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Filed under: Development Gender equality Poverty Social inclusion

Women entrepreneurs in Uzbekistan

Access to micro finance helps provide people with an opportunity to improve their living conditions, especially important for women living in poverty. Meet Manzura and Dilrabo, two women entrepreneurs.

Manzura Y., Entrepreneur
Bogsogon village, Samarkand, Uzbekistan

Manzura Y., a young entrepreneur, lives in Bogsogon village in Samarkand. In 2009, after graduating from college, she decided to open her own small business and help her family. She wanted to do something creative and something different. Going to another country wasn’t a possibility for her because she didn’t want to leave her aging parents.

She completed tailor’s courses and applied for a microloan. Using the microloan she bought a sewing-machine and started producing dresses for women and selling them at a local market.  With the second and third microloans received a year later she had widened the variety of her products.

To help her with this she encouraged eight more young women to join her.

“Thanks to the microloans, I was able to almost double the earnings from my business from 2009 to 2011,” said Ms. Manzura. “I opened a small shop and am helping my parents to repair our house. I trained eight more young women from my village and now they’re also employed.”

To support her entrepreneurial skills, the microcredit organization also organized business trainings and legal consultations.

Dilrabo R, Entrepreneur

Expanding business, hiring women, achieving financial independence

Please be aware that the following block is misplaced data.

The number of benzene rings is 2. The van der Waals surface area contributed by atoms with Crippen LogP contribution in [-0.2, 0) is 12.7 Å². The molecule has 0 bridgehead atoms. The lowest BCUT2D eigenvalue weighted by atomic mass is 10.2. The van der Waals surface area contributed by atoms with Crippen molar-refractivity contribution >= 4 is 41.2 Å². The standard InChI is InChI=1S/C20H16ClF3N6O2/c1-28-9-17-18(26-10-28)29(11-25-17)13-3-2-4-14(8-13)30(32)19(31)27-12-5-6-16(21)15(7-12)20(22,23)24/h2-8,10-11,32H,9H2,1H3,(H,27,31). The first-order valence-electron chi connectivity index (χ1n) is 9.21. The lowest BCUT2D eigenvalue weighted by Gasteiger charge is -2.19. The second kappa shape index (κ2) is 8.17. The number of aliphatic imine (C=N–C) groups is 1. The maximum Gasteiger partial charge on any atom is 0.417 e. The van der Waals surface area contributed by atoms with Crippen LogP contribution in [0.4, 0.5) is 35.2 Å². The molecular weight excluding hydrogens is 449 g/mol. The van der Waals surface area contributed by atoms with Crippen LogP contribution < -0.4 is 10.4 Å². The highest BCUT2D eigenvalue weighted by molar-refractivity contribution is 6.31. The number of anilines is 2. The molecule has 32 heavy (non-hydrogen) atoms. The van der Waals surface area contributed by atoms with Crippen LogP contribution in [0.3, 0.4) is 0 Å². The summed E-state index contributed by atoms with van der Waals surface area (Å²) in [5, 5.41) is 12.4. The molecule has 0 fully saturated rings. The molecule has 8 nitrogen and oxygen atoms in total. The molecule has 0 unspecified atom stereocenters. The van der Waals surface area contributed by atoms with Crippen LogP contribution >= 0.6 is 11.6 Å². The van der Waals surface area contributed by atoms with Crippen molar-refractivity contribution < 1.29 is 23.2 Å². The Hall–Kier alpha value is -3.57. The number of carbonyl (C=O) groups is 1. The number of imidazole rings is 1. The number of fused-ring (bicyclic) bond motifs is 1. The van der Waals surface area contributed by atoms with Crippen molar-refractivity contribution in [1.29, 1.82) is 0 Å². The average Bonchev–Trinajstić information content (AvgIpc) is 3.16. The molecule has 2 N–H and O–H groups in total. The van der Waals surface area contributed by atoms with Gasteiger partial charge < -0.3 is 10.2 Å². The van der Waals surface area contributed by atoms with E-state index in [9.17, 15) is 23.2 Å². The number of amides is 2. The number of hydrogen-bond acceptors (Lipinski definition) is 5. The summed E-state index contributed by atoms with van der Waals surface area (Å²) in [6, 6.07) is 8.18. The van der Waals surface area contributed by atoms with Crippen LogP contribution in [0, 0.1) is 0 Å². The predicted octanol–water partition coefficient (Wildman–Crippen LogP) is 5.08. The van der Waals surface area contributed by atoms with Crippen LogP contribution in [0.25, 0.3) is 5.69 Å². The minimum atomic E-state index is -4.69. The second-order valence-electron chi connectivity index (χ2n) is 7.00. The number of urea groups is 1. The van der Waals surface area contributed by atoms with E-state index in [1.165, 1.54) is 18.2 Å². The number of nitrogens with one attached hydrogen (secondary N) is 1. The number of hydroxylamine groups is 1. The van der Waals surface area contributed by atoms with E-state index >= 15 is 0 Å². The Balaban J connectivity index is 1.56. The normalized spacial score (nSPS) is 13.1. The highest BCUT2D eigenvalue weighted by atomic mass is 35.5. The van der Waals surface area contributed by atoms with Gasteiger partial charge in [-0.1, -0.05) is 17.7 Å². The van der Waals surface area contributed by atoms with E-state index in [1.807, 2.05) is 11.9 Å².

Urgut, Samarkand region, Uzbekistan

After Dilrabo R’s husband died, she faced the challenge of supporting her two small children. She completed tailor’s courses and started sewing clothes for women living in the same village.

Dilrabo heard about the microcredit organization and its group microloans. In 2010 she gathered four of her neighbors and friends, who were in a situation similar to her own, and applied for a microloan. The micro credit organization gave them loans, and also worked closely with the four women to develop their business skills.

With the microloans Dilrabo was able to double her sales and started making wedding dresses. At first, she employed three young women, who have since become entrepreneurs with their own businesses. Now Dilrabo is training nine young women from other nearby villages.

“My dream is to build my own house and live there with my kids,” she said. “Now I’m saving my earnings to make this dream come true.”

UNDP in Uzbekistan is working with microfinance organizations, including social economic development centre “SABR,” providing technical assistance and support to ensure that they provide quality services, and encourage new jobs and small business opportunities.

Critics have said that Micro Loans Don’t Make a Macro Difference. Do you know women whose lives have been changed by access to micro finance?

  • http://twitter.com/HelenClarkUNDP Helen Clark

    Microfinance has had its critics, but the success of a programme like this which helps women in business start ups seems undeniable.

    • http://www.facebook.com/profile.php?id=661653724 Fiona Jackson

      Hi Helen, I’ve used Kiva to assist with micro loans, and they seem pretty good though there are critics. I’m wondering if there are providers who are better? Any suggestions?